The 6-foot-4, 210-pound junior outfielder from Mercer ranks in the top five in Division 1 baseball in batting average (.419), on base percentage (.547), and slugging percentage (.753). Undrafted and lightly recruited out of high school, Lewis is now considered by many to be the best position player available in the upcoming June amateur draft. Scouting comparisons include Jason Heyward and Adam Jones. The Phillies own the first pick, followed by the Reds and Braves.
The 25-year-old rookie shortstop for the Cardinals has been baseball’s biggest individual surprise thus far. Heading into the 2016 season, Diaz looked to be a backup at best behind Jhonny Peralta. But after Peralta went down with a thumb injury in early March, Diaz was given more playing time. Flash forward to May 18 and Diaz leads all shortstops in batting average, OBP and SLG. After batting in the number 7, 8, or 9 spots for all but one his starts, Mike Matheny finally moved Diaz up to the 5 hole against the Dodgers last Sunday.
Red Sox Offense
Boston is bashing opposing pitchers. The Red Sox lead baseball in SLG (.489) and OPS (.848), headlined by MLB OPS leader David Ortiz (1.101). Beyond Ortiz, five other Red Sox regulars are above league average in both OBP and SLG. Last week alone, the Red Sox scored 73 runs, including a string of 14-13-13-11 against the A’s and Astros.
Cincinnati’s bullpen has been downright awful. According to research by Fangraphs’ August Fagerstorm, the Reds bullpen ranks dead last among all bullpens since 1961 in ERA (6.44), FIP (6.09), and HR/9 (2.04). From April 10 through May 7, Cincinnati relievers allowed at least one run in 23 consecutive games, an MLB record. The most recent example of the Reds putrid pen? After replacing starter Alfredo Simon (who have up 10 ER in 4.1 IP) on Tuesday night, reliever Steve Delabar walked five of six batters, including four with the bases loaded.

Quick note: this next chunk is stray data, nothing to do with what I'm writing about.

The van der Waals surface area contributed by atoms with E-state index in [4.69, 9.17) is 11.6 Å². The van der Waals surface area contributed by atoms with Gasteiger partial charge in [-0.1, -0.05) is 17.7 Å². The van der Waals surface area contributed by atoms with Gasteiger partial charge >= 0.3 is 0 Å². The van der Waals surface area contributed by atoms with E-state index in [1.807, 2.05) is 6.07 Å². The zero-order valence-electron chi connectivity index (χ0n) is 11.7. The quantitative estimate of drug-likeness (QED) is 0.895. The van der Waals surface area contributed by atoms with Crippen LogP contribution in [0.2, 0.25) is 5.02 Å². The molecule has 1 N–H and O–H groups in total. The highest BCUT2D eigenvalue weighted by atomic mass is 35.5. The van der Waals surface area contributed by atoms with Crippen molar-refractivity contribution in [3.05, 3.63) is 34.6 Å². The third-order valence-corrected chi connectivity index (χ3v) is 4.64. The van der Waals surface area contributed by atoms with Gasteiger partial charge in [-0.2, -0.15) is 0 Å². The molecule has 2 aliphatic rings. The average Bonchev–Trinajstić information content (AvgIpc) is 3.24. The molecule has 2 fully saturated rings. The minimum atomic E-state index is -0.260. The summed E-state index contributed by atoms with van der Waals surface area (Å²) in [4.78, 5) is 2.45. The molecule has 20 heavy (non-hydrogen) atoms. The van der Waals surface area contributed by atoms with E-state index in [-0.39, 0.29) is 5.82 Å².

Heading into the 2016 season, a supposed good crop of rookie pitchers was ready to burst onto the major league scene. Jose Berrios (Twins), Aaron Blair (Braves), and Michael Fulmer (Tigers) ranked as top 60 prospects in spring training and have each logged at least four starts since being called up in April. But the early returns don’t look great. Jose Berrios (10.20), Aaron Blair (7.59), Michael Fulmer (6.52) rank near the bottom of MLB starters in ERA. There’s obviously still time for these three to figure things out, but starts like Berrios’ on Monday (0.2 IP, 4 BB, 7 ER) and Blair’s on Tuesday (1.1 IP, 9 H, 9 ER) are hard to swallow for fans of baseball’s two worst teams.
Beyond a lukewarm start (18-21 through Tuesday) and a beat writer calling for a roster overhaul, the Tigers are leading the league in ridiculous on-field outbursts. In late April, Tigers outfielder Tyler Collins lost a ball in the lights and reacted to the subsequent home-town booing like a teenager, flipping them the bird and cursing them out. Not to be outdone, manager Brad Ausmus lost his mind on Monday after getting ejected, taking off his sweatshirt and covering home plate with it.